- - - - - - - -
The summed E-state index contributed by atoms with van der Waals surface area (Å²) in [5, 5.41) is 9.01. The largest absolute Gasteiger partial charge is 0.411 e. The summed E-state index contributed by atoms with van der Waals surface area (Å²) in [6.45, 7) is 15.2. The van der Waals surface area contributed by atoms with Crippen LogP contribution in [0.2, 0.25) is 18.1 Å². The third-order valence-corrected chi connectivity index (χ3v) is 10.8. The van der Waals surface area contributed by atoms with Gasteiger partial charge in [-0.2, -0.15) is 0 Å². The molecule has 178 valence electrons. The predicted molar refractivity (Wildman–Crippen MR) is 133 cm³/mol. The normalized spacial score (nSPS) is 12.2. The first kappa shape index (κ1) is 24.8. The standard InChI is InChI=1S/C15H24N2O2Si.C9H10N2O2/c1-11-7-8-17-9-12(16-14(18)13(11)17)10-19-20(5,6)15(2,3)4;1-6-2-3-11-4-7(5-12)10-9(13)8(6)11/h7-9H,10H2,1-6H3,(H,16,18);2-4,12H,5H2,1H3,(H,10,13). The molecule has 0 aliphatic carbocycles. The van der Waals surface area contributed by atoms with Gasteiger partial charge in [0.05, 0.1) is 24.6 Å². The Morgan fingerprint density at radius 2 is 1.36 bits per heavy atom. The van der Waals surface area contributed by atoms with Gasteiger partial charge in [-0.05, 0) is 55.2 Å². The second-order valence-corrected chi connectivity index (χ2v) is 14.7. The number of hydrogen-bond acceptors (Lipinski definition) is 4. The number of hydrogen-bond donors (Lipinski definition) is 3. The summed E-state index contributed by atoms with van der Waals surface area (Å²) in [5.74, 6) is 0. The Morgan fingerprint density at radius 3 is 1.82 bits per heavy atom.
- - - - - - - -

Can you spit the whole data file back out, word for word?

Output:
The summed E-state index contributed by atoms with van der Waals surface area (Å²) in [5, 5.41) is 9.01. The largest absolute Gasteiger partial charge is 0.411 e. The summed E-state index contributed by atoms with van der Waals surface area (Å²) in [6.45, 7) is 15.2. The van der Waals surface area contributed by atoms with Crippen LogP contribution in [0.2, 0.25) is 18.1 Å². The third-order valence-corrected chi connectivity index (χ3v) is 10.8. The van der Waals surface area contributed by atoms with Gasteiger partial charge in [-0.2, -0.15) is 0 Å². The molecule has 178 valence electrons. The predicted molar refractivity (Wildman–Crippen MR) is 133 cm³/mol. The normalized spacial score (nSPS) is 12.2. The first kappa shape index (κ1) is 24.8. The standard InChI is InChI=1S/C15H24N2O2Si.C9H10N2O2/c1-11-7-8-17-9-12(16-14(18)13(11)17)10-19-20(5,6)15(2,3)4;1-6-2-3-11-4-7(5-12)10-9(13)8(6)11/h7-9H,10H2,1-6H3,(H,16,18);2-4,12H,5H2,1H3,(H,10,13). The molecule has 0 aliphatic carbocycles. The van der Waals surface area contributed by atoms with Gasteiger partial charge in [0.05, 0.1) is 24.6 Å². The Morgan fingerprint density at radius 2 is 1.36 bits per heavy atom. The van der Waals surface area contributed by atoms with Gasteiger partial charge in [-0.05, 0) is 55.2 Å². The second-order valence-corrected chi connectivity index (χ2v) is 14.7. The number of hydrogen-bond acceptors (Lipinski definition) is 4. The number of hydrogen-bond donors (Lipinski definition) is 3. The summed E-state index contributed by atoms with van der Waals surface area (Å²) in [5.74, 6) is 0. The Morgan fingerprint density at radius 3 is 1.82 bits per heavy atom.